Microsoft officially supports running Windows 11 on M1 and M2 Macs
Get related details about Parallels and VMware, as well as the limitations to what can run on Arm versions of Windows 11.
Microsoft has officially authorized Windows 11 to run on Macs with Apple’s Arm M1 and M2 chips, according to an update post on Microsoft’s support page.
Running Windows on Apple chips
Arm processors have some distinct requirements compared to other processor architectures such as the popular x86 chips from Intel and AMD. Arm custom-made the M1 and M2 chips for Apple.
Users have been able to run Windows 10 on Arm since 2020, but it wasn’t licensed for devices outside of the Surface line and certain OEMs. Other popular emulators like Boot Camp were also previously functional but not officially licensed on Arm.
Now, Windows 11 can be streamed on Mac computers built with M-series processors using a Cloud PC and the Windows 365 service. The Windows 365 subscription enables nested virtualization for testing, running emulators, ensuring full application compatibility and more.
Limitations to what can run on Arm versions of Windows 11
There are limitations to what can run on the Arm versions of Windows 11. Systems that require an additional layer of virtualization won’t be a good fit. It does not support the following:
- Windows Subsystem for Android (Android applications for Windows available through the Amazon appstore).
- Windows Subsystem for Linux (for running a Linux environment).
- Windows Sandbox (for testing applications in isolation).
- Virtualization-based security.
- Games and multimedia applications using the DirectX 12 suite.
Overall, users who wish to run Windows 11 on an Arm-based PC should use 64-bit Arm apps or apps in x64 or x86 emulation on Mac M1 and M2 computers. This is because 32-bit Arm apps are in the process of being deprecated for Arm versions of Windows.
Running Windows 11 on Arm on Parallels
“IT administrators can now enable their users to run Windows 11 on Arm on the Parallels platform, with the support from Alludo and assurance that Microsoft has authorized this solution,” said Alludo, the company that makes Parallel.
This is enabled by Parallels Desktop version 18, an authorized Windows partner for running Windows 11 Pro and Windows 11 Enterprise in a virtual environment. It uses Arm versions to run them on computers with Apple’s M1 or M2 chips.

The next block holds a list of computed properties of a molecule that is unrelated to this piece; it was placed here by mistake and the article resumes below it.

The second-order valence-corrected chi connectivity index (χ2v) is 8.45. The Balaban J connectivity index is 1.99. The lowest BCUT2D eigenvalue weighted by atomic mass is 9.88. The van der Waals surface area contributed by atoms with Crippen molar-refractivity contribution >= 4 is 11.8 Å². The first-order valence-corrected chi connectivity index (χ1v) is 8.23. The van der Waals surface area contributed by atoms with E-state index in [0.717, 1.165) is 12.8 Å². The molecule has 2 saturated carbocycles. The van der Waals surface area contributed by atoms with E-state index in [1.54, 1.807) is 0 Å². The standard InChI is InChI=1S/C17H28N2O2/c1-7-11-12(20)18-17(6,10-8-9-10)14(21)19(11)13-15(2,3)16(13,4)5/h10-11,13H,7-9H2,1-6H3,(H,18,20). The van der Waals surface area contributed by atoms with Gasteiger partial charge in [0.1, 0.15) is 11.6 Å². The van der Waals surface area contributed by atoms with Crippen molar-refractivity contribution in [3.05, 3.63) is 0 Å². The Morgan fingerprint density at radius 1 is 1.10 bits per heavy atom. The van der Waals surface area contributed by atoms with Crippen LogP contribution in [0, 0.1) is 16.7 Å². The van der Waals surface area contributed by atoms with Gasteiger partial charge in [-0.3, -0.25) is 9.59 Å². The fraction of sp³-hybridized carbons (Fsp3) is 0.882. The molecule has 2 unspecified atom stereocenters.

At Alludo, we believe that all employees should have the freedom and flexibility to choose where, when, and how they do their best work. Therefore, the vision for our Parallels portfolio has been to allow users to access their applications on any device, anywhere,” said Prashant Ketkar, chief technology and product officer at Alludo. “In line with our vision, we are excited to see that, in collaboration with Microsoft, Arm versions of Windows can run in a virtualized environment on Parallels Desktop on the latest Mac systems running Apple’s powerful M-series chips.”
Alludo also frames this as a win for remote work, as it gives more flexibility to IT teams.
“Mac is increasingly an integral part of an enterprise’s digital workspaces, and Windows on Arm is a key component in ensuring they have equal access to all corporate resources,” said Shannon Kalvar, IDC research director at Alludo, in a press release.
VMware’s response to this Microsoft news
Other partner organizations, including VMware, have responded positively to the news.
“After years of development and effort to make Fusion support Windows on Arm without explicit support, and even in the face of ambiguity in several areas, we recently released VMware Fusion 13 with improvements to specifically support Windows on Arm with Fusion on Macs with Apple silicon said VMware in a blog post.
The “insight and development guidance directly from Microsoft” VMware will be able to receive as a result of this announcement will help smooth out “some items that need work,” VMware said. VMware is now part of a new official partner program with Microsoft.
Read next: Apple unveils MacBook Pro featuring M2 Pro and M2 Max chips (TechRepublic)